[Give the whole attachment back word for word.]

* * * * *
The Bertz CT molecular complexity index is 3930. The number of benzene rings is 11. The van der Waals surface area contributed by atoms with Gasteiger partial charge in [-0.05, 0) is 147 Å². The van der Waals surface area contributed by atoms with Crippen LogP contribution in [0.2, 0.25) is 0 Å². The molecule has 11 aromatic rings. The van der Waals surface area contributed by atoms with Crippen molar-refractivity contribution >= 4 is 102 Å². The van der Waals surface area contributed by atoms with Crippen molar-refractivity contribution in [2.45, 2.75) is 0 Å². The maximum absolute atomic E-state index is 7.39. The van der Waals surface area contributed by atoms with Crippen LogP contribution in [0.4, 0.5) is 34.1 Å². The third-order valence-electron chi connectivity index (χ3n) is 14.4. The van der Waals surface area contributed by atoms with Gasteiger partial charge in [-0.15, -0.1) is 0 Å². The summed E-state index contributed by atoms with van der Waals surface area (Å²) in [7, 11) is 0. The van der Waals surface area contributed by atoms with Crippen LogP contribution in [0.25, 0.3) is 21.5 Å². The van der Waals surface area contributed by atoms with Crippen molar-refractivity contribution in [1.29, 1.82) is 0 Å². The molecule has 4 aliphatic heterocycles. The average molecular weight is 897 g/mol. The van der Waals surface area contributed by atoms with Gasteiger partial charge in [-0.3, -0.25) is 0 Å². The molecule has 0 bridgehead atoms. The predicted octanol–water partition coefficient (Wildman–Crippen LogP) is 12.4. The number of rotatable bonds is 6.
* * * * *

The Bertz CT molecular complexity index is 3930. The number of benzene rings is 11. The van der Waals surface area contributed by atoms with Gasteiger partial charge in [-0.05, 0) is 147 Å². The van der Waals surface area contributed by atoms with Crippen LogP contribution in [0.2, 0.25) is 0 Å². The molecule has 11 aromatic rings. The van der Waals surface area contributed by atoms with Crippen molar-refractivity contribution >= 4 is 102 Å². The van der Waals surface area contributed by atoms with Crippen molar-refractivity contribution in [2.45, 2.75) is 0 Å². The maximum absolute atomic E-state index is 7.39. The van der Waals surface area contributed by atoms with Crippen LogP contribution in [0.4, 0.5) is 34.1 Å². The third-order valence-electron chi connectivity index (χ3n) is 14.4. The van der Waals surface area contributed by atoms with Gasteiger partial charge in [-0.15, -0.1) is 0 Å². The summed E-state index contributed by atoms with van der Waals surface area (Å²) in [7, 11) is 0. The van der Waals surface area contributed by atoms with Crippen LogP contribution in [0.25, 0.3) is 21.5 Å². The van der Waals surface area contributed by atoms with Crippen molar-refractivity contribution in [1.29, 1.82) is 0 Å². The molecule has 4 aliphatic heterocycles. The average molecular weight is 897 g/mol. The van der Waals surface area contributed by atoms with Gasteiger partial charge in [-0.3, -0.25) is 0 Å². The molecule has 0 bridgehead atoms. The predicted octanol–water partition coefficient (Wildman–Crippen LogP) is 12.4. The number of rotatable bonds is 6.